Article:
Charlie Huston’s Already Dead has got to be hands-down the hardest boiled vampire novel I have ever read. His character Joe Pitt would stand up alongside Sam Spade, Philip Marlowe, and the current crop of tough guy private eyes like Spenser and Elvis Cole. Except that Pitt works the darkest part of the street and the deepest part of the gutter. And he’s usually facing things that come from the grave.
Pitt is 45-years old but looks half that because he’s got a vampire virus that requires him to feed on human blood but also makes him relatively unkillable. You can take his head off or snap his neck to end his unlife, but anything less than that guarantees that he’s going to stay on the case and catch whoever he’s after.
Like these quintessential private eyes, though, Pitt has to operate between agencies that could kill him in an instant if he steps too far out of line. He doesn’t allay himself with the other vampire organizations in New York City, and he can’t quite stay off their radar. All of these groups find some use for Pitt along the way, work too dirty for their own hands, or too risky.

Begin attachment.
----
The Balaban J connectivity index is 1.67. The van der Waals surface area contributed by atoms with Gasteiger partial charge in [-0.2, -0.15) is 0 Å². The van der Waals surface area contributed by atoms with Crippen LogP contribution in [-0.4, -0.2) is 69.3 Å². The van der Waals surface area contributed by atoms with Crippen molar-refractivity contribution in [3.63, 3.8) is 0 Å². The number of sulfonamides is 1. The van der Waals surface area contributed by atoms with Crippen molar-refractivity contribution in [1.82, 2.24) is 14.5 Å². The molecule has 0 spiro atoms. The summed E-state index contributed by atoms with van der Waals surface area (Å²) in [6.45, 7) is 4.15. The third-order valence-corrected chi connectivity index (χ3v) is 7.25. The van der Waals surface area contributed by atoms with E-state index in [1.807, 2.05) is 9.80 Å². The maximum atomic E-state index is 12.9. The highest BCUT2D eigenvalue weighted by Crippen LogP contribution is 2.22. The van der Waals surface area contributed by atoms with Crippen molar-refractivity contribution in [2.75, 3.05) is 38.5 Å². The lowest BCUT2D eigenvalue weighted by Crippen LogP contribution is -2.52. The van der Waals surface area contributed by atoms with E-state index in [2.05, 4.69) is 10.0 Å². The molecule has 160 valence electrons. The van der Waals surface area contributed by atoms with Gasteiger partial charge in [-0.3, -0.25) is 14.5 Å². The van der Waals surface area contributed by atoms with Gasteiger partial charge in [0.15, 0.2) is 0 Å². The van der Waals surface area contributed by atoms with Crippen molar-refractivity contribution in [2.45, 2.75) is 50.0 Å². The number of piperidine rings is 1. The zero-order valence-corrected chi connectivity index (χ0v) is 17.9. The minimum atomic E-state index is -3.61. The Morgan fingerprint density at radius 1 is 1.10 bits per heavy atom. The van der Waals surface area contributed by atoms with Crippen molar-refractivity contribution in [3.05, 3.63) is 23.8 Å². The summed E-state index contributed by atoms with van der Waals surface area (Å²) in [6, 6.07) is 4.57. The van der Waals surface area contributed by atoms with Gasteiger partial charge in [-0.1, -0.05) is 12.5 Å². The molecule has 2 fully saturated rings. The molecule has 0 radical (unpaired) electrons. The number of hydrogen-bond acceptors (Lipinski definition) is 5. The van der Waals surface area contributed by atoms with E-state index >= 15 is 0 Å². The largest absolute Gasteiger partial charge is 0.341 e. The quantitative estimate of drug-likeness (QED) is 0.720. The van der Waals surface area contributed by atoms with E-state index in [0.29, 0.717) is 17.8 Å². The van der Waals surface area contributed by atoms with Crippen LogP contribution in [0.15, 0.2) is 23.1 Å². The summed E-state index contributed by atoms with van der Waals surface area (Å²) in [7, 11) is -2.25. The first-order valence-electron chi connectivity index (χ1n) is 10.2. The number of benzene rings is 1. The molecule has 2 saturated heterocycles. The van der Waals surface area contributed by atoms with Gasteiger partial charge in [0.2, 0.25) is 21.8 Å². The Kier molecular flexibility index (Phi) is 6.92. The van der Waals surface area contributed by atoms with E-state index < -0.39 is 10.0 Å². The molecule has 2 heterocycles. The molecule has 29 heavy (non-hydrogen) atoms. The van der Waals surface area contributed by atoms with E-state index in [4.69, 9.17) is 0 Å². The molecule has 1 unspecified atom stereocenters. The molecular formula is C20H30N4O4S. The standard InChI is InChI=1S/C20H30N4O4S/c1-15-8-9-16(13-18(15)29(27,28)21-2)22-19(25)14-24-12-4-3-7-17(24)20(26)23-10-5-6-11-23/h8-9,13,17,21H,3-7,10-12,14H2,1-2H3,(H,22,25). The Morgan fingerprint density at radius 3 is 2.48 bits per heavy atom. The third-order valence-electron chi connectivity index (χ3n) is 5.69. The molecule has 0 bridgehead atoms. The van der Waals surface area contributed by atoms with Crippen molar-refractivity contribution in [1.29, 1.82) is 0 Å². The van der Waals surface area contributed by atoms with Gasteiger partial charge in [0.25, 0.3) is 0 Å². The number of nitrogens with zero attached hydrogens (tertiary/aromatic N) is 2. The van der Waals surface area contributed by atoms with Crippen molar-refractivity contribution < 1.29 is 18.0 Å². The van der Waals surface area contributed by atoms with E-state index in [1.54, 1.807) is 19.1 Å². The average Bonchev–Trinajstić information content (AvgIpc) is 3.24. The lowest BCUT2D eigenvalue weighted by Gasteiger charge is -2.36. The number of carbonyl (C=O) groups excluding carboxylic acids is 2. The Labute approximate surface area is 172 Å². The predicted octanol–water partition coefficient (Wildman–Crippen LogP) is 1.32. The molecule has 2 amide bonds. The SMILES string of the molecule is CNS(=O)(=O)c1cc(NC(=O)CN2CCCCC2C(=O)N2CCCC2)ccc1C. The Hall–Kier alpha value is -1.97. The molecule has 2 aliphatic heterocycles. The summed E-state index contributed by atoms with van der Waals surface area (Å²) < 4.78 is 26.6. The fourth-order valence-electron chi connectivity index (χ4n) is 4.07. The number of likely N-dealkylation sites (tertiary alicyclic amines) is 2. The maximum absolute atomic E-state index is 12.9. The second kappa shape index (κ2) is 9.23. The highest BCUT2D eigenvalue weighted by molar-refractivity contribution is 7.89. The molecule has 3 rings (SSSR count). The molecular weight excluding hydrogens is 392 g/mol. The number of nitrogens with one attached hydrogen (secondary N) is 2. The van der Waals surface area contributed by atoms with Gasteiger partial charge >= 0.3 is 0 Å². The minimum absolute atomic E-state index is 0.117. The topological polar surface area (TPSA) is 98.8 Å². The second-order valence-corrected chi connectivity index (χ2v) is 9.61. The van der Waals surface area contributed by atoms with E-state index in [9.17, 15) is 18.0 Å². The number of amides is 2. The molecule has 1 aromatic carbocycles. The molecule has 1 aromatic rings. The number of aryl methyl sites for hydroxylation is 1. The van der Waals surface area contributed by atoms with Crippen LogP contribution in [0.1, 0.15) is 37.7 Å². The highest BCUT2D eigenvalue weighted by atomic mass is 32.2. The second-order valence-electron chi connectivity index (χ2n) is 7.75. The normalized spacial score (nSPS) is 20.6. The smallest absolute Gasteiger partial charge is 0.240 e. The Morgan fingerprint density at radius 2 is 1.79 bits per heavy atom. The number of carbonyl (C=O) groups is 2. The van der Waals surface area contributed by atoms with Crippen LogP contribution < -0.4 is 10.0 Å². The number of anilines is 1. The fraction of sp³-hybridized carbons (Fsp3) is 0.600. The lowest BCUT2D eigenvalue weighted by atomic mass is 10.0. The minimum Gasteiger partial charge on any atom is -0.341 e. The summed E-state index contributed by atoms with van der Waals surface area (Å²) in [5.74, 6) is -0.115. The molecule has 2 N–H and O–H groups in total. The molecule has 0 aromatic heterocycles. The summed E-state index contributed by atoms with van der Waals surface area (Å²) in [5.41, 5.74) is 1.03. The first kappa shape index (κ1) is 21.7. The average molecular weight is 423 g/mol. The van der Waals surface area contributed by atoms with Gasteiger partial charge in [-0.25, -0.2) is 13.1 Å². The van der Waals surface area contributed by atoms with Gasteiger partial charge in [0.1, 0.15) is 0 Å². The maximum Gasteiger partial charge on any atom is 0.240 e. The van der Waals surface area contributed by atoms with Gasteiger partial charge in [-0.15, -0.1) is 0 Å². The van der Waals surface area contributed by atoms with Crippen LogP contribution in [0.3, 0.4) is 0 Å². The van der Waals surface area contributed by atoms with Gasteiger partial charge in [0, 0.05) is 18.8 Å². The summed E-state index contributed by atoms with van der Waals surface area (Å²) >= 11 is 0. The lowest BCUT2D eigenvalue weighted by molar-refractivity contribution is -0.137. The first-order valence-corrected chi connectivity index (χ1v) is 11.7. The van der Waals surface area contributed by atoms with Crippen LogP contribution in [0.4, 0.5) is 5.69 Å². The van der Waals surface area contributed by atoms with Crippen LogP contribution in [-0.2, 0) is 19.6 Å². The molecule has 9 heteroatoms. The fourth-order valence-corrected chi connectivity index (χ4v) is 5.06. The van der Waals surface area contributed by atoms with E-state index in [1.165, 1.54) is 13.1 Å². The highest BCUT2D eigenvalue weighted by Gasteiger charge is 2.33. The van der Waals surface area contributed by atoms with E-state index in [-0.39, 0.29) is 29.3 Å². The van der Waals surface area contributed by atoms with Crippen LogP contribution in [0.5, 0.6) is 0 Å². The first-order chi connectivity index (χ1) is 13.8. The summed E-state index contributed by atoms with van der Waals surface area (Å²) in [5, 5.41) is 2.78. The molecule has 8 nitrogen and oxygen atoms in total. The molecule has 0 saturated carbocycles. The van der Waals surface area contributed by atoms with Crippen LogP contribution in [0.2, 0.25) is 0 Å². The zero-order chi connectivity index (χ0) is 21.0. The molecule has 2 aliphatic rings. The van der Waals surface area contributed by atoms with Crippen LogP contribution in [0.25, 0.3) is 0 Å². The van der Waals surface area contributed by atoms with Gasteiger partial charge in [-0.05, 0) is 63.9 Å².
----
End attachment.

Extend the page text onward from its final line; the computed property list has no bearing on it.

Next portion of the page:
I love the way the character is constantly walking a tightrope throughout this series (so far four books, although the author is currently planning to write one more), and I love the mythology Huston has created in New York’s Alphabet City. Although the prose is terse and pared down, from Pitt’s New Yorker first-person voiceover littered with f-bombs, I got a real sense of this other world.
Pitt, like his other fictional counterparts, plays the game by his own rules, but he’s struggling for survival more than Spade or Marlowe ever did against forces stronger and bigger than he is. I like that underdog aspect, and Huston plays it like a virtuoso.